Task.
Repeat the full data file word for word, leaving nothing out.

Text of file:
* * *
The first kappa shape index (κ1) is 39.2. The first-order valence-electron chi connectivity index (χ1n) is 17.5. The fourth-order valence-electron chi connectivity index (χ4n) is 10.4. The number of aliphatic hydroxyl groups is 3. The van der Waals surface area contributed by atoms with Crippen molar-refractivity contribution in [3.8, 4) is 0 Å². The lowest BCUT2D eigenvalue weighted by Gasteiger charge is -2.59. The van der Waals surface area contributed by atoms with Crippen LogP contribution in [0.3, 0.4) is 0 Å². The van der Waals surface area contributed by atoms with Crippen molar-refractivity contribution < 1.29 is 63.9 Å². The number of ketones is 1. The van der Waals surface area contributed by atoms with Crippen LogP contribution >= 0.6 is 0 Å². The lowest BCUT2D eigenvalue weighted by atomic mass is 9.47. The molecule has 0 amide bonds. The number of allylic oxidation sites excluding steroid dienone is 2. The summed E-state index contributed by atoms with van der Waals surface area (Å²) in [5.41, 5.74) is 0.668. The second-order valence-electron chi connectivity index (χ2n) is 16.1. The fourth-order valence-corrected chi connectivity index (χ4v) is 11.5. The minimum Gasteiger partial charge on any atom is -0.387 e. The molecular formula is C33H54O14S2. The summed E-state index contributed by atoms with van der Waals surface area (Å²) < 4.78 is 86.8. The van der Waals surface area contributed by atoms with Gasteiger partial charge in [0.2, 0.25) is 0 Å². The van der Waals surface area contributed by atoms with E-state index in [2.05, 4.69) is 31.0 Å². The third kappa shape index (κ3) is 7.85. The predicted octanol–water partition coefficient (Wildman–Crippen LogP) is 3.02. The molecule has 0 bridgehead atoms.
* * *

The first kappa shape index (κ1) is 39.2. The first-order valence-electron chi connectivity index (χ1n) is 17.5. The fourth-order valence-electron chi connectivity index (χ4n) is 10.4. The number of aliphatic hydroxyl groups is 3. The van der Waals surface area contributed by atoms with Crippen molar-refractivity contribution in [3.8, 4) is 0 Å². The lowest BCUT2D eigenvalue weighted by Gasteiger charge is -2.59. The van der Waals surface area contributed by atoms with Crippen LogP contribution in [0.3, 0.4) is 0 Å². The van der Waals surface area contributed by atoms with Crippen molar-refractivity contribution < 1.29 is 63.9 Å². The number of ketones is 1. The van der Waals surface area contributed by atoms with Crippen LogP contribution >= 0.6 is 0 Å². The lowest BCUT2D eigenvalue weighted by atomic mass is 9.47. The molecule has 0 amide bonds. The number of allylic oxidation sites excluding steroid dienone is 2. The summed E-state index contributed by atoms with van der Waals surface area (Å²) in [5.41, 5.74) is 0.668. The second-order valence-electron chi connectivity index (χ2n) is 16.1. The fourth-order valence-corrected chi connectivity index (χ4v) is 11.5. The minimum Gasteiger partial charge on any atom is -0.387 e. The molecular formula is C33H54O14S2. The summed E-state index contributed by atoms with van der Waals surface area (Å²) < 4.78 is 86.8. The van der Waals surface area contributed by atoms with Gasteiger partial charge in [0.2, 0.25) is 0 Å². The van der Waals surface area contributed by atoms with E-state index in [2.05, 4.69) is 31.0 Å². The third kappa shape index (κ3) is 7.85. The predicted octanol–water partition coefficient (Wildman–Crippen LogP) is 3.02. The molecule has 0 bridgehead atoms.